On January 6th our Church celebrates the great despotic feast of "Theophany" or "Epiphany" or "Holy Lights." The forefeast begins the day after New Years, January 2nd. In this preparatory period is found the "Sunday Before the Lights." This fits into the functional forefeast preparation. In the Gospel lesson from the Divine Liturgy on this Sunday we hear: "The beginning of the Gospel of Jesus Christ, the Son of God" from the prologue of the Gospel of St. Mark, who narrates the appearance of St. John the Forerunner in the Jordan desert, preaching and prophesying about Christ. Saint John baptized "in water", one "more powerful" than him though, Who came "before him", He will baptize people "in the Holy Spirit" (St. Mark 1:1-8).

The celebration is extended eight days after the feast, including three special days-the day after Theophany with the Synaxis of Saint John the Forerunner and Baptist of Christ on January 7th, the "Sunday After the Lights", and the last day of the feast, the apodosis (leave-taking) on January 14th, at which time also is chanted the entire service of the feast.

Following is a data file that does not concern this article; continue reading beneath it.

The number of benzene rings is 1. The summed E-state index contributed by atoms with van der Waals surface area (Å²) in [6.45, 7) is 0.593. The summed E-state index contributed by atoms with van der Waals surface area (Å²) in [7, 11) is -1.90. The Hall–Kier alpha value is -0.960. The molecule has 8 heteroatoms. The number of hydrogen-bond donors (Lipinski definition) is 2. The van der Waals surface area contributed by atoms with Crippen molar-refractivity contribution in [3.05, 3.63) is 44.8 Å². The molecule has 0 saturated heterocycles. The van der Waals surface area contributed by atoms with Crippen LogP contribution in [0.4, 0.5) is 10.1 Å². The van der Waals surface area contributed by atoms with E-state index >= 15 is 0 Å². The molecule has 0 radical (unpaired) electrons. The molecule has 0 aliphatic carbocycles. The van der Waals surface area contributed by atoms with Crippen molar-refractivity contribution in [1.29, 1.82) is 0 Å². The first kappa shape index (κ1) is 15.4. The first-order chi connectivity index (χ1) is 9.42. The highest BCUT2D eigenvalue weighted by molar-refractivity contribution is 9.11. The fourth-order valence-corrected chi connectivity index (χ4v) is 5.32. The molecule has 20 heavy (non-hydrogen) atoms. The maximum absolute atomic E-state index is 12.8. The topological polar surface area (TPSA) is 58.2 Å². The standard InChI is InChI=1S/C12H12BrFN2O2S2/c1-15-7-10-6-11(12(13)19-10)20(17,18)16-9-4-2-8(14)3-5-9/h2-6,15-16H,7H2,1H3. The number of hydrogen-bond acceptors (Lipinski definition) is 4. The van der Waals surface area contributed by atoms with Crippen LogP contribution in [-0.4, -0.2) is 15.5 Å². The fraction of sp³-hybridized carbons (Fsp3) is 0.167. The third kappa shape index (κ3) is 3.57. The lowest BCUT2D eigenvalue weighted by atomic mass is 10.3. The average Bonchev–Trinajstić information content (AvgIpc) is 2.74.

The meaning of the Theophany or the Epiphany of Christ was not connected to only a single historical fact of His life. According to the Orthodox teaching of baptism it is the beginning, the first public appearance and prominence of Jesus as Messiah and Savior. As such He was recognized by the representative of the Old Testament, the prophet St. John the Forerunner who saw the Holy Spirit "descending and resting upon Him" (St. John 1:32-34) and heard the voice of the Father: "This is My beloved Son, in Whom I am well pleased" (St. Matthew 3:17; St. Mark 1:11; St. Luke 3:22), assuring him of the sonship. At the baptism the Son/God appeared, but God/Trinity was also revealed, as the poet characteristically sings in the Apolytikion of the feast chanting: "In Jordan You were baptized, O Lord, and the veneration of the Trinity was manifested." The Son was baptized, the Father's voice was heard and the Holy Spirit descended in the form of a dove. "At the Jordan the Trinity was manifested," as the holy Kosmas sings in the third troparion of the eighth ode of the first canon of the feast.